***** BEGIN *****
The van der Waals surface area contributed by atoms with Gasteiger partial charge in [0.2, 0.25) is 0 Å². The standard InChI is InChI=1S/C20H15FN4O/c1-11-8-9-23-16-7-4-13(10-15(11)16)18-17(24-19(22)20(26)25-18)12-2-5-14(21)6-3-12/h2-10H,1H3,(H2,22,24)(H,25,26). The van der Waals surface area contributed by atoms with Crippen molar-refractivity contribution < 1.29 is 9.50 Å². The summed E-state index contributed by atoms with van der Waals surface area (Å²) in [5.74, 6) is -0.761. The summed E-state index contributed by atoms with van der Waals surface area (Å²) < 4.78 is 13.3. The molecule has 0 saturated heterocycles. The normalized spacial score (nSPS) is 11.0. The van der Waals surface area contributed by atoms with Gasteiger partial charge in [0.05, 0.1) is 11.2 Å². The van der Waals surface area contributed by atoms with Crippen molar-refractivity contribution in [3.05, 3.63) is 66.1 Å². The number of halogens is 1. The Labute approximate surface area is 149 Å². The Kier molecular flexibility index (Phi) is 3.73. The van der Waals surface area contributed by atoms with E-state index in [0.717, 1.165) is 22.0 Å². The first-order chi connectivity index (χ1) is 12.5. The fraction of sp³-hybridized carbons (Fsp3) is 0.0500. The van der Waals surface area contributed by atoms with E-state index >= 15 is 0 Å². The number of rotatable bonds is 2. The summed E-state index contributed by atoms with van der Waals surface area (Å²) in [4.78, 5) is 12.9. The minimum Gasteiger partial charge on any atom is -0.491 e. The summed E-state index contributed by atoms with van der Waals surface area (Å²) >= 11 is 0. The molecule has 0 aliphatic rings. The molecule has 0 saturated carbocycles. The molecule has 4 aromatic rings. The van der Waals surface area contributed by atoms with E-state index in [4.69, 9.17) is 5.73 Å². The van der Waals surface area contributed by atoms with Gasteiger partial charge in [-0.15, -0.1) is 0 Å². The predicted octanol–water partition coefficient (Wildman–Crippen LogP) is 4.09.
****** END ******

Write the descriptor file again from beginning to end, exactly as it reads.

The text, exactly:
The van der Waals surface area contributed by atoms with Gasteiger partial charge in [0.2, 0.25) is 0 Å². The standard InChI is InChI=1S/C20H15FN4O/c1-11-8-9-23-16-7-4-13(10-15(11)16)18-17(24-19(22)20(26)25-18)12-2-5-14(21)6-3-12/h2-10H,1H3,(H2,22,24)(H,25,26). The van der Waals surface area contributed by atoms with Crippen molar-refractivity contribution < 1.29 is 9.50 Å². The summed E-state index contributed by atoms with van der Waals surface area (Å²) in [5.74, 6) is -0.761. The summed E-state index contributed by atoms with van der Waals surface area (Å²) < 4.78 is 13.3. The molecule has 0 saturated heterocycles. The normalized spacial score (nSPS) is 11.0. The van der Waals surface area contributed by atoms with Gasteiger partial charge in [0.05, 0.1) is 11.2 Å². The van der Waals surface area contributed by atoms with Crippen molar-refractivity contribution in [3.05, 3.63) is 66.1 Å². The number of halogens is 1. The Labute approximate surface area is 149 Å². The Kier molecular flexibility index (Phi) is 3.73. The van der Waals surface area contributed by atoms with E-state index in [0.717, 1.165) is 22.0 Å². The first-order chi connectivity index (χ1) is 12.5. The fraction of sp³-hybridized carbons (Fsp3) is 0.0500. The van der Waals surface area contributed by atoms with E-state index >= 15 is 0 Å². The number of rotatable bonds is 2. The summed E-state index contributed by atoms with van der Waals surface area (Å²) in [4.78, 5) is 12.9. The minimum Gasteiger partial charge on any atom is -0.491 e. The summed E-state index contributed by atoms with van der Waals surface area (Å²) >= 11 is 0. The molecule has 0 aliphatic rings. The molecule has 0 saturated carbocycles. The molecule has 4 aromatic rings. The van der Waals surface area contributed by atoms with E-state index in [4.69, 9.17) is 5.73 Å². The van der Waals surface area contributed by atoms with Gasteiger partial charge in [-0.15, -0.1) is 0 Å². The predicted octanol–water partition coefficient (Wildman–Crippen LogP) is 4.09.